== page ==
Article

Muscle dimension of the upper limb in the orangutan

Department of Anatomy 1st, School of Veterinary Medicine, Azabu University, Kanagawa, 229-8501, Japan.
Primates (Impact Factor: 1.34). 04/2008; 49(3):204-9. DOI: 10.1007/s10329-008-0082-5
Source: PubMed

ABSTRACT

We dissected the left upper limb of a female orangutan and systematically recorded muscle mass, fascicle length, and physiological cross-sectional area (PCSA), in order to quantitatively clarify the unique muscle architecture of the upper limb of the orangutan. Comparisons of the musculature of the dissected orangutan with corresponding published chimpanzee data demonstrated that in the orangutan, the elbow flexors, notably M. brachioradialis, tend to exhibit greater PCSAs. Moreover, the digital II-V flexors in the forearm, such as M. flexor digitorum superficialis and M. flexor digitorum profundus, tend to have smaller PCSA as a result of their relatively longer fascicles. Thus, in the orangutan, the elbow flexors demonstrate a higher potential for force production, whereas the forearm muscles allow a greater range of wrist joint mobility. The differences in the force-generating capacity in the upper limb muscles of the two species might reflect functional specialization of muscle architecture in the upper limb of the orangutan for living in arboreal environments.

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    • "The muscle architecture summarises all microstructural conditions, such as fibre length, fibre number, or pennation angle inside the muscle. To determine those parameters, a number of studies on various mammalian species reaching from humans (Kawakami et al., 1995; Chow et al., 2000; Lieber and Fridén, 2000; Blazevich et al., 2006, 2007; Ward et al., 2009; Kellis et al., 2009, 2010) and monkeys (Roy et al., 1984a; Carlson, 2006; Payne et al., 2006; Oishi et al., 2008; Ogihara et al., 2009) over cats (Spector et al., 1980; Sacks and Roy, 1982; Loeb et al., 1987) and mice/rats (Roy et al., 1984b; Burkholder et al., 1994; Eng et al., 2008; Mathewson et al., 2012) to guinea pigs (Roy et al., 1984b; Powell et al., 1984) and rabbits (Roy et al., 1984b; Lieber and Blevins, 1989; Schenk et al., 2013) have been conducted to demonstrate the specialisations of muscles based on their functions. In the aforementioned studies, from a mechanical perspective, skeletal muscle architecture is specified by a low number of single intrinsic parameters wherein the fibre length, cross-sectional area, and mean pennation angle are directly correlated to the generated muscle force (Azizi et al., 2008). "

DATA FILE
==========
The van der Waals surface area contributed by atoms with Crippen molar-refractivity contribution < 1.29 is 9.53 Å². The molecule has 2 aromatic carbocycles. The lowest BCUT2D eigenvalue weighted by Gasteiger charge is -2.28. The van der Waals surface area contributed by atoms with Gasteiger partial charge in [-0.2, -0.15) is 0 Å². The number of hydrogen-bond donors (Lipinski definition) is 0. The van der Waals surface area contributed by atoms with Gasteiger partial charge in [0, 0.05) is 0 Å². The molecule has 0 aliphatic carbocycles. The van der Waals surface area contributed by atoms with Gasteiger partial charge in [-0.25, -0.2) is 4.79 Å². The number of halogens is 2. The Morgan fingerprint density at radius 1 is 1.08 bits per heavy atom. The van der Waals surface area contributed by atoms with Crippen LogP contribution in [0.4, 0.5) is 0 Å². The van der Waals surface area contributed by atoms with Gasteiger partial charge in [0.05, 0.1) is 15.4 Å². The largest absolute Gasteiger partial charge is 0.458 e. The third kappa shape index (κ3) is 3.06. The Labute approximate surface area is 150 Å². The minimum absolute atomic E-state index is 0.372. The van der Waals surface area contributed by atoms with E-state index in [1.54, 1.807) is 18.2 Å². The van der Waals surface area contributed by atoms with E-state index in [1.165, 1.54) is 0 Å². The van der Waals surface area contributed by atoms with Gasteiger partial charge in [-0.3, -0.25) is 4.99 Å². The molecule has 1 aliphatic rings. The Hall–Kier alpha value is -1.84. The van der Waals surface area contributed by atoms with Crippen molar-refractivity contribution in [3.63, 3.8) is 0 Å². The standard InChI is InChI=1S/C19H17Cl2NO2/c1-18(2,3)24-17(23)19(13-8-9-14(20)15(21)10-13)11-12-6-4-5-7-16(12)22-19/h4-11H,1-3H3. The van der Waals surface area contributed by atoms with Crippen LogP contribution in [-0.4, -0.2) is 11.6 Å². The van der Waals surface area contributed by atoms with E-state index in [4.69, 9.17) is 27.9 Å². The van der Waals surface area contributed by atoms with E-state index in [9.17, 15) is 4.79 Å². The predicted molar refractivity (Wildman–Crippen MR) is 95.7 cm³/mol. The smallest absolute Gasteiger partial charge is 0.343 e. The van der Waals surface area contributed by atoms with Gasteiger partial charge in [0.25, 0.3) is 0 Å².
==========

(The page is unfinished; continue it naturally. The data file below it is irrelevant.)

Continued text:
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    ABSTRACT: There are several studies dealing with experimental and structural analyses of skeletal muscles that are aimed at gaining a better understanding of three-dimensional muscle deformation and force generation. A variety of these contributions have performed structural or mechanical analyses, but very few have combined these approaches at different levels. To fill this gap, the present study aims to bring together three-dimensional micro-structural and mechanical findings in rabbit M. plantaris to study load transfer mechanisms inside the muscle during passive loading and active muscle contraction. During these two deformation states, the three-dimensional surface of the aponeurosis-tendon complex was recorded using optical measurement systems. In this way, the strain distribution on the muscle can be calculated to interpret the load transfer mechanisms inside the muscle. The results show that the three-dimensional strain distribution during muscle activation is completely different from the distribution during passive loading. Under both loading conditions, the strain distribution is irregular. To interpret these findings, the gross try and the fascicle architecture of the M. plantaris were determined. In doing so, a highly complex microstructure featuring tube- and sail-like structure was identified. Moreover, a compartmentalisation of the muscle into two compartments was detected. The smaller, bipennated muscle compartment was embedded into the larger, unipennated compartment. To the authors׳ knowledge, this type of inner structure has never been previously documented in single-headed muscles. Copyright © 2015 Elsevier Ltd. All rights reserved.